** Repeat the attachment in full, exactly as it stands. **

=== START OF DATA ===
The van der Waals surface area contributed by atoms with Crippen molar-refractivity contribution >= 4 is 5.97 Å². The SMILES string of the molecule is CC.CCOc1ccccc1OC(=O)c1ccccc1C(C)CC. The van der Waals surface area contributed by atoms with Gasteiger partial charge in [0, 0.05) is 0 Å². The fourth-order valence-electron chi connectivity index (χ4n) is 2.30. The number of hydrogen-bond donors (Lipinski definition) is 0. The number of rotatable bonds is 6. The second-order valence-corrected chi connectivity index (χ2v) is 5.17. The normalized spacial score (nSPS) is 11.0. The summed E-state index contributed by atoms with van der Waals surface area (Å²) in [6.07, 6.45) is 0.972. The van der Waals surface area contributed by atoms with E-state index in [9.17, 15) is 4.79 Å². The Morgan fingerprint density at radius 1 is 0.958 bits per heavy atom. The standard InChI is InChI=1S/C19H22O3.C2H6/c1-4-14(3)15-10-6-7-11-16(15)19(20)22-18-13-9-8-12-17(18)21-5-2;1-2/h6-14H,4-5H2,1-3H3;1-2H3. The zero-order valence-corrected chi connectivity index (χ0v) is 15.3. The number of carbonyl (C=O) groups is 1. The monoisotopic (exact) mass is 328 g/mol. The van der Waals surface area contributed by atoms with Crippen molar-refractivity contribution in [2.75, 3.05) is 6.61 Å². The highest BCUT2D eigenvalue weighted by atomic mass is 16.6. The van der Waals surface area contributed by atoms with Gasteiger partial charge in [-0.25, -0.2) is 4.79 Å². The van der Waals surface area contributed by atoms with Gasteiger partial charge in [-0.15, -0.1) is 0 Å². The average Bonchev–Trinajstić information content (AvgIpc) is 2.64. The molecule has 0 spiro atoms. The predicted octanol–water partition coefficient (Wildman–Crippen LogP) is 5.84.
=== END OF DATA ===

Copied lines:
The van der Waals surface area contributed by atoms with Crippen molar-refractivity contribution >= 4 is 5.97 Å². The SMILES string of the molecule is CC.CCOc1ccccc1OC(=O)c1ccccc1C(C)CC. The van der Waals surface area contributed by atoms with Gasteiger partial charge in [0, 0.05) is 0 Å². The fourth-order valence-electron chi connectivity index (χ4n) is 2.30. The number of hydrogen-bond donors (Lipinski definition) is 0. The number of rotatable bonds is 6. The second-order valence-corrected chi connectivity index (χ2v) is 5.17. The normalized spacial score (nSPS) is 11.0. The summed E-state index contributed by atoms with van der Waals surface area (Å²) in [6.07, 6.45) is 0.972. The van der Waals surface area contributed by atoms with E-state index in [9.17, 15) is 4.79 Å². The Morgan fingerprint density at radius 1 is 0.958 bits per heavy atom. The standard InChI is InChI=1S/C19H22O3.C2H6/c1-4-14(3)15-10-6-7-11-16(15)19(20)22-18-13-9-8-12-17(18)21-5-2;1-2/h6-14H,4-5H2,1-3H3;1-2H3. The zero-order valence-corrected chi connectivity index (χ0v) is 15.3. The number of carbonyl (C=O) groups is 1. The monoisotopic (exact) mass is 328 g/mol. The van der Waals surface area contributed by atoms with Crippen molar-refractivity contribution in [2.75, 3.05) is 6.61 Å². The highest BCUT2D eigenvalue weighted by atomic mass is 16.6. The van der Waals surface area contributed by atoms with Gasteiger partial charge in [-0.25, -0.2) is 4.79 Å². The van der Waals surface area contributed by atoms with Gasteiger partial charge in [-0.15, -0.1) is 0 Å². The average Bonchev–Trinajstić information content (AvgIpc) is 2.64. The molecule has 0 spiro atoms. The predicted octanol–water partition coefficient (Wildman–Crippen LogP) is 5.84.